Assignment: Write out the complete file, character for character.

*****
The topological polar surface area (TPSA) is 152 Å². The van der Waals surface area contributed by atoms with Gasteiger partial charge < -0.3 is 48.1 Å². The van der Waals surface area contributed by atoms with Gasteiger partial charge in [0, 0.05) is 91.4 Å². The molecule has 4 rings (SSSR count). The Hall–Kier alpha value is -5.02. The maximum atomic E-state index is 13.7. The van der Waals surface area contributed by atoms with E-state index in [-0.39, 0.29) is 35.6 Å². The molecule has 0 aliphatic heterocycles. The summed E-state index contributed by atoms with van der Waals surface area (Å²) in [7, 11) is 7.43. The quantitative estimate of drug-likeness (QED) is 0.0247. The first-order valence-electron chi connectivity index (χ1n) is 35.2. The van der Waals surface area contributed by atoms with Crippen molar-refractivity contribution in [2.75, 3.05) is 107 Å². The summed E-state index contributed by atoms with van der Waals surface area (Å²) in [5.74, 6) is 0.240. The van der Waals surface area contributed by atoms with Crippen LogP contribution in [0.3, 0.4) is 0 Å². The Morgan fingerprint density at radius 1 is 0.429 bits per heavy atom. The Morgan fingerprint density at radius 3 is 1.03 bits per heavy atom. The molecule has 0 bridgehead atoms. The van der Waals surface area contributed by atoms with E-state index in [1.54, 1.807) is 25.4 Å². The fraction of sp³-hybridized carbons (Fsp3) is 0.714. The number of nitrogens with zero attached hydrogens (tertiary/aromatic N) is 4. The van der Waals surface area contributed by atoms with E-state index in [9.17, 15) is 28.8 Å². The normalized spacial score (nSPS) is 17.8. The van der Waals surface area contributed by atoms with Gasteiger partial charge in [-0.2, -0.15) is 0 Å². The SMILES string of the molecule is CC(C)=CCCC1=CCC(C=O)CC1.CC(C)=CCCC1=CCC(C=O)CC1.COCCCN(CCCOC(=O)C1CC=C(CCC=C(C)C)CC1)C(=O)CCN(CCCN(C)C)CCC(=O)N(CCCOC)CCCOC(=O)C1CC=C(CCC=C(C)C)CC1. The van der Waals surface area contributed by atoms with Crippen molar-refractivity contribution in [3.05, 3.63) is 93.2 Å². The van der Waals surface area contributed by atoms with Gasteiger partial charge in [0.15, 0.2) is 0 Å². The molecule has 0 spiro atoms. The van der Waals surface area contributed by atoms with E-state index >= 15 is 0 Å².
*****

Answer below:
The topological polar surface area (TPSA) is 152 Å². The van der Waals surface area contributed by atoms with Gasteiger partial charge < -0.3 is 48.1 Å². The van der Waals surface area contributed by atoms with Gasteiger partial charge in [0, 0.05) is 91.4 Å². The molecule has 4 rings (SSSR count). The Hall–Kier alpha value is -5.02. The maximum atomic E-state index is 13.7. The van der Waals surface area contributed by atoms with E-state index in [-0.39, 0.29) is 35.6 Å². The molecule has 0 aliphatic heterocycles. The summed E-state index contributed by atoms with van der Waals surface area (Å²) in [7, 11) is 7.43. The quantitative estimate of drug-likeness (QED) is 0.0247. The first-order valence-electron chi connectivity index (χ1n) is 35.2. The van der Waals surface area contributed by atoms with Crippen molar-refractivity contribution in [2.75, 3.05) is 107 Å². The summed E-state index contributed by atoms with van der Waals surface area (Å²) in [5.74, 6) is 0.240. The van der Waals surface area contributed by atoms with Crippen LogP contribution in [0.3, 0.4) is 0 Å². The Morgan fingerprint density at radius 1 is 0.429 bits per heavy atom. The Morgan fingerprint density at radius 3 is 1.03 bits per heavy atom. The molecule has 0 bridgehead atoms. The van der Waals surface area contributed by atoms with E-state index in [1.54, 1.807) is 25.4 Å². The fraction of sp³-hybridized carbons (Fsp3) is 0.714. The number of nitrogens with zero attached hydrogens (tertiary/aromatic N) is 4. The van der Waals surface area contributed by atoms with E-state index in [9.17, 15) is 28.8 Å². The normalized spacial score (nSPS) is 17.8. The van der Waals surface area contributed by atoms with Gasteiger partial charge in [-0.2, -0.15) is 0 Å². The SMILES string of the molecule is CC(C)=CCCC1=CCC(C=O)CC1.CC(C)=CCCC1=CCC(C=O)CC1.COCCCN(CCCOC(=O)C1CC=C(CCC=C(C)C)CC1)C(=O)CCN(CCCN(C)C)CCC(=O)N(CCCOC)CCCOC(=O)C1CC=C(CCC=C(C)C)CC1. The van der Waals surface area contributed by atoms with Crippen molar-refractivity contribution in [3.05, 3.63) is 93.2 Å². The van der Waals surface area contributed by atoms with Gasteiger partial charge in [0.15, 0.2) is 0 Å². The molecule has 0 spiro atoms. The van der Waals surface area contributed by atoms with E-state index >= 15 is 0 Å².